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Westen, D. (1997). Response. Int. J. Psycho-Anal., 78:1218-1219.

(1997). International Journal of Psycho-Analysis, 78:1218-1219


Drew Westen

Dear Sir

In reading Dr Spezzano’s letter, and rereading my remarks to which he refers regarding his thoughtful treatise on affect in psychoanalysis, I hope I did not inadvertently leave readers with a largely negative impression of his contributions. As I noted early in the article, Spezzano is one of the theorists who has been working toward a more comprehensive understanding of the role of affect in motivation in psychoanalysis, along with Kernberg, Sandler, and others.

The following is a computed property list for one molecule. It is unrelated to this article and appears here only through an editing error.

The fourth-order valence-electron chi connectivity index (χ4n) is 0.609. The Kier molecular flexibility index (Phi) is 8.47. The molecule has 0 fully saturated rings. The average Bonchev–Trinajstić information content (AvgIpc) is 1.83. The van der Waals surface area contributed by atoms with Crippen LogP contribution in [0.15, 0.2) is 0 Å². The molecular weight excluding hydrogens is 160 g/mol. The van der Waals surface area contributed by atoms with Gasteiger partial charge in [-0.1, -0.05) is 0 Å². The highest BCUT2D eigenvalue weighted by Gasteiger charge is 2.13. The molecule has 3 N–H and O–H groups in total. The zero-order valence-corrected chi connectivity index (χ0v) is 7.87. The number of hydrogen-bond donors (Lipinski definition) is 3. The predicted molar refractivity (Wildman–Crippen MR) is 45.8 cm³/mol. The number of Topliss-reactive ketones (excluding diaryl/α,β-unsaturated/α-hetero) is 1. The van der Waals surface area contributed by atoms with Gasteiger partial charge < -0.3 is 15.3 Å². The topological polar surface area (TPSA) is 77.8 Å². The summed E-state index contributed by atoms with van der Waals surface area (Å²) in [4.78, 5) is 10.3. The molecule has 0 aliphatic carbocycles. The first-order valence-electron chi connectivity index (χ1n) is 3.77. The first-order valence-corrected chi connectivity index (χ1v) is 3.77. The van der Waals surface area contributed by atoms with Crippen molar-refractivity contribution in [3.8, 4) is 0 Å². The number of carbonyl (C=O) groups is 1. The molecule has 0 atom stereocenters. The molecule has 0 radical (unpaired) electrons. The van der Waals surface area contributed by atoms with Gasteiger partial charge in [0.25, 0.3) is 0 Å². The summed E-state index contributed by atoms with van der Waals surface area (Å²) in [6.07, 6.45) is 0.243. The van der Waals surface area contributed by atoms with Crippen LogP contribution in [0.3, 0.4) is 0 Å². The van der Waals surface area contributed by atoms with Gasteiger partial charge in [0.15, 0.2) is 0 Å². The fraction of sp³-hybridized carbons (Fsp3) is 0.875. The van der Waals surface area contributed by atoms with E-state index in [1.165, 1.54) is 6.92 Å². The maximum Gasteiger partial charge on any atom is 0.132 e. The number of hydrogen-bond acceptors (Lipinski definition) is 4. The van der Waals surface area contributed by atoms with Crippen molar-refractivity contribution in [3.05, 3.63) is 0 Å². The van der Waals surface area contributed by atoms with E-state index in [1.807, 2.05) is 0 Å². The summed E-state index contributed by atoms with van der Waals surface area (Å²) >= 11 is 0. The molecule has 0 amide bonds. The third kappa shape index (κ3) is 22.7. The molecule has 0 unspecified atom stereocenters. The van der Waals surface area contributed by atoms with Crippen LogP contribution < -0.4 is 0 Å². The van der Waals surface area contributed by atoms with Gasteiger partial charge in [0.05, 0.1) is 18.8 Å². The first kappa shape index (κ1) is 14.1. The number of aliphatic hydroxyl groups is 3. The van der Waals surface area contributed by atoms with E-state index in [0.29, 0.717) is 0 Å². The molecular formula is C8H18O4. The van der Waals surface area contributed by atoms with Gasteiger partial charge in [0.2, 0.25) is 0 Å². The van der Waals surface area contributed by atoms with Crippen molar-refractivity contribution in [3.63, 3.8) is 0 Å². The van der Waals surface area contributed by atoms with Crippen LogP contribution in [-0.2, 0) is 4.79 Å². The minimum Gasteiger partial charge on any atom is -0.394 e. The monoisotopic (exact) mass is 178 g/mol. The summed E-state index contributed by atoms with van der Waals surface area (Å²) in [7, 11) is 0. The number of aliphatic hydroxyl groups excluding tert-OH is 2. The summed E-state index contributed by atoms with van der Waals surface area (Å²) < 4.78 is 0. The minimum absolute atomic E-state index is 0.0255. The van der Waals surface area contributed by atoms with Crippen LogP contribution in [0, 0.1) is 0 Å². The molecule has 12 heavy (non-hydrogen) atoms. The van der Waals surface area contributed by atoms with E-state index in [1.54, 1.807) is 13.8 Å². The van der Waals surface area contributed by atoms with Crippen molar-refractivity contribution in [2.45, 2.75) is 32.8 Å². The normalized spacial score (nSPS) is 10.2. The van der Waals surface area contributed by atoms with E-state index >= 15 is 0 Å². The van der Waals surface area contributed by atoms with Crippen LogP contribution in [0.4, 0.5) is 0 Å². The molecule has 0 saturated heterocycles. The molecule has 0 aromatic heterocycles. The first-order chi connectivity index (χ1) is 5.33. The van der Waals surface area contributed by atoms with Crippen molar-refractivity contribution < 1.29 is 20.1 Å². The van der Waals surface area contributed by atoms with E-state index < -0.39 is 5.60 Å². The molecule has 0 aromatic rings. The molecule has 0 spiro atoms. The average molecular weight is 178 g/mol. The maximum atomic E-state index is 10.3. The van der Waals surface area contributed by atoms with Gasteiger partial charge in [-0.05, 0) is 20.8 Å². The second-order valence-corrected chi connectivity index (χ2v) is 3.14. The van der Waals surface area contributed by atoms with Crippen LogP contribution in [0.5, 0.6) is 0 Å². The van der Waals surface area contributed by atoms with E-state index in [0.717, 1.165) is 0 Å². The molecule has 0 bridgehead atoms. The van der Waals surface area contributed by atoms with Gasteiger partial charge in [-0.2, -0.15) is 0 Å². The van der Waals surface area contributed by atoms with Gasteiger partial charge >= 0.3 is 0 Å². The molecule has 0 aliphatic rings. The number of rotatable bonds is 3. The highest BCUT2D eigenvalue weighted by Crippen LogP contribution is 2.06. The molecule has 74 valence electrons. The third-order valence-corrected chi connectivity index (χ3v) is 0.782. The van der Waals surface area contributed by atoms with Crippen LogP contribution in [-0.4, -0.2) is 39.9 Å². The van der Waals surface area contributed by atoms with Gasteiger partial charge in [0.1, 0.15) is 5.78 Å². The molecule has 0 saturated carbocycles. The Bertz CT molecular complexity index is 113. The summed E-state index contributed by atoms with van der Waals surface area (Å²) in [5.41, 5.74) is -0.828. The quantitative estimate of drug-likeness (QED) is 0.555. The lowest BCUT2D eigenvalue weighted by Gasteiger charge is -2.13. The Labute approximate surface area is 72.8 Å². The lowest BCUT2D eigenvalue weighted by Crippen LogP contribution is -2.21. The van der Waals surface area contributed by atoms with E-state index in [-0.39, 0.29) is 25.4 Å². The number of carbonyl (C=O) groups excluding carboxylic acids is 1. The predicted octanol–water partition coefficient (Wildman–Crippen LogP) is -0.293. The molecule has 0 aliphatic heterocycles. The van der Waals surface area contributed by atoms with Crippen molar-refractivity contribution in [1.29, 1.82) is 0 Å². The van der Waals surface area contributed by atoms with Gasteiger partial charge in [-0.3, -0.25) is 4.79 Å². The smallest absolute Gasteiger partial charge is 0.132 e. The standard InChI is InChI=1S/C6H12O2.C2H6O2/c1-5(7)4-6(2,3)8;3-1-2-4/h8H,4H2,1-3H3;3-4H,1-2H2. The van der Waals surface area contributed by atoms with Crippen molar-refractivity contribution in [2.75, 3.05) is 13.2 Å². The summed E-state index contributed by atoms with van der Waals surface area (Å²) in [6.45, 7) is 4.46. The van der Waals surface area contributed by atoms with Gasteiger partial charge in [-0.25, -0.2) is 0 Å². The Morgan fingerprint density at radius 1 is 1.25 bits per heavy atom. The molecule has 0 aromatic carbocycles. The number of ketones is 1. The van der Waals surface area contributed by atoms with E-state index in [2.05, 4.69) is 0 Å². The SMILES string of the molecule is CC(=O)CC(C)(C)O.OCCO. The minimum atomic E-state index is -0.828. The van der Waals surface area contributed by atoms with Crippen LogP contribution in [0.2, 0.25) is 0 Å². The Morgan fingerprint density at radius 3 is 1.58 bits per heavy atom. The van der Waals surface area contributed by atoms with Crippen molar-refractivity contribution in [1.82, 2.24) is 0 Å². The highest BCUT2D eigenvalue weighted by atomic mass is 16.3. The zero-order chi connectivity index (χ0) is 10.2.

I may be misreading Spezzano’s book, but I did sense in it a conflict familiar in psychoanalytic writing between two goals. One is to develop a sensible theory, in this case a psychoanalytic theory of affect. The other is to ‘extract a theory of affect from the psychoanalytic literature’ (1993, p. xi). As Spezzano writes later in the book, ‘Freud was on the brink of developing the reading of his theory of affects that I am undertaking here, but he did not read it as radically as I want to read it. It seems to me, in other words, as if Freud was on the way to where I want to take him’ (p. 61). This is a conflict with which all of us have had to deal since Freud, which reflects both the necessity for humility when standing on the shoulders of a giant, but also a dynamic in the analytic community that I think has been bad for psychoanalysis, namely a confusion of the question of ‘is it true?’ with the questions of ‘is it analytic?’ or ‘is it what Freud meant?’ I did not mean to single out Spezzano in this respect, although I could see how my comments may have read that way.

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